In order to improve air quality in a nonattainment area, states must draft a plan known as a state implementation plan (SIP). The plan outlines the measures that the state will take in order to improve air quality. Once a nonattainment area meets the standards and additional redesignation requirements in the Clean Air Act [Section 107(d)(3)(E)], EPA will designate the area to attainment as a "maintenance area."

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What does designation mean?

States and tribes submit recommendations to the EPA as to whether or not an area is attaining the national ambient air quality standards for a criteria pollutant. The states and tribes base these recommendations on air quality data collected from monitors at locations in urban and rural settings. After working with the states and tribes and considering the information from air quality monitors, EPA will then "designate" an area as attainment or nonattainment for the PM2.5 standard. If an area is designated as nonattainment it signifies to the public that the air in the area is unhealthy to breathe.

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What will my area need to do to improve air quality if it is designated nonattainment for PM2.5?

States with designated nonattainment areas are required under the Clean Air Act to develop a State Implementation Plan and submit it to EPA within three years (around April 2008). (Tribes may elect to develop tribal implementation plans but are not required to do so.) This plan must include enforceable measures for reducing air pollutant emissions leading to the formation of fine particles in the atmosphere. The plan must also provide steps for the area to attain the PM2.5 standards as quickly as possible, and the area must show how it will make reasonable progress toward attaining the standards.

In assessing how quickly an area can attain the standards, states should consider the air quality improvements that can be achieved from a combination of national, state, and local measures. For example, states should take into account existing emission reduction programs (e.g. national emission standards for cars and trucks; and the Clean Air Interstate Rule to reduce powerpolant emissions; or local efforts such as diesel engine retrofit programs), plus any new programs or regulations that can be implemented within the state or local nonattainment area.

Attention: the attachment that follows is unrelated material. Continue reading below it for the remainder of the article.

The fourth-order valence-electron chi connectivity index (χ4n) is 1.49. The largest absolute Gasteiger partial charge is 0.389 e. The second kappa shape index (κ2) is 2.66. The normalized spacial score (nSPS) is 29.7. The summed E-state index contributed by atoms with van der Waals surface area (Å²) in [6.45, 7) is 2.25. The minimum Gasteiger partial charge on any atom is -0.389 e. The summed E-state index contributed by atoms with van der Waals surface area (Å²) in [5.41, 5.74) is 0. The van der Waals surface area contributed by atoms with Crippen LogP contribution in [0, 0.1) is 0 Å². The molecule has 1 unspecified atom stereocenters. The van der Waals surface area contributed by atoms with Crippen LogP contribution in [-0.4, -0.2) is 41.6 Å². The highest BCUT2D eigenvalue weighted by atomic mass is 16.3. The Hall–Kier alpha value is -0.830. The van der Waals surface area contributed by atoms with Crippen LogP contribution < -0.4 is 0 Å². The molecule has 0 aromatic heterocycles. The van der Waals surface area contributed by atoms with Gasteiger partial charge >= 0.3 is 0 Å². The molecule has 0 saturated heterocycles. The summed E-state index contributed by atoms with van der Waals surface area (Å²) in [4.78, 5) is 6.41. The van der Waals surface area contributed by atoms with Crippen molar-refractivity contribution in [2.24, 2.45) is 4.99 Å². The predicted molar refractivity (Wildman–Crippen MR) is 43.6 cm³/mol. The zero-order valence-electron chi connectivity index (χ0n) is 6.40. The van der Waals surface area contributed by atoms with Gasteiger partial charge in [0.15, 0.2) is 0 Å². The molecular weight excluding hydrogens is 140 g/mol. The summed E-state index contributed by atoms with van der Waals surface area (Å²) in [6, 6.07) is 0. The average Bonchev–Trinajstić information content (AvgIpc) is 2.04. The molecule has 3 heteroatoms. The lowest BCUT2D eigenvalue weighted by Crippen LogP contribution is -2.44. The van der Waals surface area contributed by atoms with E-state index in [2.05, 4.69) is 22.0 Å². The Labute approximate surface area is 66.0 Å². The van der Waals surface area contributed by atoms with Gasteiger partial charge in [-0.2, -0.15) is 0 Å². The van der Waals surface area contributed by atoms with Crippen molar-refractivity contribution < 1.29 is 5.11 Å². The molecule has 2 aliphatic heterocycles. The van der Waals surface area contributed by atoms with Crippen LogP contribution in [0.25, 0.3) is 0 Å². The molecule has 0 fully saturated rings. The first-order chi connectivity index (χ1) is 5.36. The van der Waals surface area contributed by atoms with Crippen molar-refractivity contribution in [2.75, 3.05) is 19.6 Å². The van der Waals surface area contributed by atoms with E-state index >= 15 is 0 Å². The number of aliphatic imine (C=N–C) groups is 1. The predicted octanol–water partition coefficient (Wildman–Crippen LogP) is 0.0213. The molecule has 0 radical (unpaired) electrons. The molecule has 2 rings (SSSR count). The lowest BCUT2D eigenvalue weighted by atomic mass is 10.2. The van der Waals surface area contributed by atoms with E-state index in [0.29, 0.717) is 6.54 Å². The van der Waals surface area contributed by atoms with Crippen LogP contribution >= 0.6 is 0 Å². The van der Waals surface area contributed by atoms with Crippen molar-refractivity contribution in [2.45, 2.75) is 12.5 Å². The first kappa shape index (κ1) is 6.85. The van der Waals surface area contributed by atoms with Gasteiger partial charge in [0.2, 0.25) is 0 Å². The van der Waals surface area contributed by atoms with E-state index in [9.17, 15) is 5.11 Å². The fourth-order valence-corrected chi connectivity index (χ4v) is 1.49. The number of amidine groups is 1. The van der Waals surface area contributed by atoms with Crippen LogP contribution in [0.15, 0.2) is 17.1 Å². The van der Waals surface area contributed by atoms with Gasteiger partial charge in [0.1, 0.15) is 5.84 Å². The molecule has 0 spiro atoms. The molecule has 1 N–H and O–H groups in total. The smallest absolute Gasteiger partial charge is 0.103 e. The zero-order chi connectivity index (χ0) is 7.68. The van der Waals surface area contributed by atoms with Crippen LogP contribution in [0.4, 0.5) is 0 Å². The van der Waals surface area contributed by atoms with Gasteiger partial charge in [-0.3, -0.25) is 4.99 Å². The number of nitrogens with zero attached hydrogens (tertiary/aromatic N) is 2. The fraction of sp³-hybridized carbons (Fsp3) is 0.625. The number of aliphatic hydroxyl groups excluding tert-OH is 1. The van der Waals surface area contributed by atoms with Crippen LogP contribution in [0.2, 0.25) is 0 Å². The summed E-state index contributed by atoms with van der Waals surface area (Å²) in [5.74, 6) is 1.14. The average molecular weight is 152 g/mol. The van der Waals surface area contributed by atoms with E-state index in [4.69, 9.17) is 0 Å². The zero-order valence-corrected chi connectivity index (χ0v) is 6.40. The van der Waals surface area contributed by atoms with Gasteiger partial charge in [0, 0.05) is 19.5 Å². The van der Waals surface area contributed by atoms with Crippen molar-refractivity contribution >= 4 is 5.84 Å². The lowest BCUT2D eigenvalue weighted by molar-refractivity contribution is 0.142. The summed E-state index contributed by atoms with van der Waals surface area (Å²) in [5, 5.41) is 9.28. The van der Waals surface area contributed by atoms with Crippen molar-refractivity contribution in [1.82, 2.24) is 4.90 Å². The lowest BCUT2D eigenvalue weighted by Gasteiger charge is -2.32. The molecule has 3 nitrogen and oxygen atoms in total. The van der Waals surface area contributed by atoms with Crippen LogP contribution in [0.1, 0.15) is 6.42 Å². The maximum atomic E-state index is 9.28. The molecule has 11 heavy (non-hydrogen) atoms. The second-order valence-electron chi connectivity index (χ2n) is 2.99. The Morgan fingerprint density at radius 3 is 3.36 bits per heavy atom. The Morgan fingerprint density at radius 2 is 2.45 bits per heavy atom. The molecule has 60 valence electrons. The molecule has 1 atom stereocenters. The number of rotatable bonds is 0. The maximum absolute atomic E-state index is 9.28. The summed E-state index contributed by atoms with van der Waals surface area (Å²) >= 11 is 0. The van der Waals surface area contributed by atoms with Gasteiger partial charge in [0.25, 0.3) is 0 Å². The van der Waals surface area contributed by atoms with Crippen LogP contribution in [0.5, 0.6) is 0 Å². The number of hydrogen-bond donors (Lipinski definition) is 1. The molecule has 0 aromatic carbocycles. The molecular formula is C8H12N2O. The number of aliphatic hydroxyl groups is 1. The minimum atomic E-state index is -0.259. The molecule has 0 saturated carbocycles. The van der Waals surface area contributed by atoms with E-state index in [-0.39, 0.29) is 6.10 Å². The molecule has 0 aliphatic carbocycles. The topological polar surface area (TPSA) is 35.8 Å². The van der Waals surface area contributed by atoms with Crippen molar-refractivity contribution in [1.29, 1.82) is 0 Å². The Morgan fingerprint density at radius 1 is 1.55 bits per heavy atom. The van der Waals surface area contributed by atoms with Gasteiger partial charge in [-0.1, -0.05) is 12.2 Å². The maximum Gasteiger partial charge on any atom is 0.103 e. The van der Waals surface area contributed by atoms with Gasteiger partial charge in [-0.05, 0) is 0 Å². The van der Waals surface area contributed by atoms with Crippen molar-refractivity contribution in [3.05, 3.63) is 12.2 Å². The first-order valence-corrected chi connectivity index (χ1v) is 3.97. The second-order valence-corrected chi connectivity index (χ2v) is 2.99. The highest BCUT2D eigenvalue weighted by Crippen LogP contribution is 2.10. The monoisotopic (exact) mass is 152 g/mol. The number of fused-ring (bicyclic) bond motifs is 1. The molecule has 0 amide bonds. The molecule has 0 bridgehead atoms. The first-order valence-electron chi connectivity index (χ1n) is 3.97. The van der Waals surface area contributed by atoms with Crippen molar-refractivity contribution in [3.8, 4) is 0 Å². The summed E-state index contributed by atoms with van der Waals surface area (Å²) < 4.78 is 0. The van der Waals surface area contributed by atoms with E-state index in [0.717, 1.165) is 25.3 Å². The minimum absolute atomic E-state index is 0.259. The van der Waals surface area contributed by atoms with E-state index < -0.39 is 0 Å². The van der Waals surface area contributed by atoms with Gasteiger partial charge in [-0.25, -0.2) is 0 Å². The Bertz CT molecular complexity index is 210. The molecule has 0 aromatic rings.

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What information does EPA use to determine whether an area should be a "nonattainment area?"

The Clean Air Act defines a nonattainment area as the area that is violating the national ambient air quality standard OR a nearby area that is contributing to a violation of the PM2.5 standards. The PM2.5 standards are based on averaging air quality measurements both annually and on a 24 hour basis. The annual standard for PM2.5 is met whenever the 3 year average of the annual mean PM2.5 concentrations for designated monitoring sites in an area is less than or equal to 15.0 µg/m3. The 24 hour standard for PM2.5 is met whenever the 3 year average of the annual 98th percentile of values at designated monitoring sites in an area is less than or equal to 35 µg/m3.

In addition to air quality data, EPA guidance on the PM2.5 designations process also discusses other important factors, including emissions of pollutants that lead to PM2.5 formation, population, commuting patterns, and expected growth, that states should evaluate in order to determine whether a county is a likely contributor to the area’s air quality problem.

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How can I participate in the designation process?

You can follow the designation process for the PM2.5 standard in your state by contacting your state environmental agency, attending public hearings related to the designations process in your area, and keeping informed about the current status of the designations process from this Web site and state Web sites. Information such as the latest list of counties having violating monitors for PM2.5, and technical data to be considered in designating nonattainment areas, can be found at the PM2.5 Designations Technical Information Page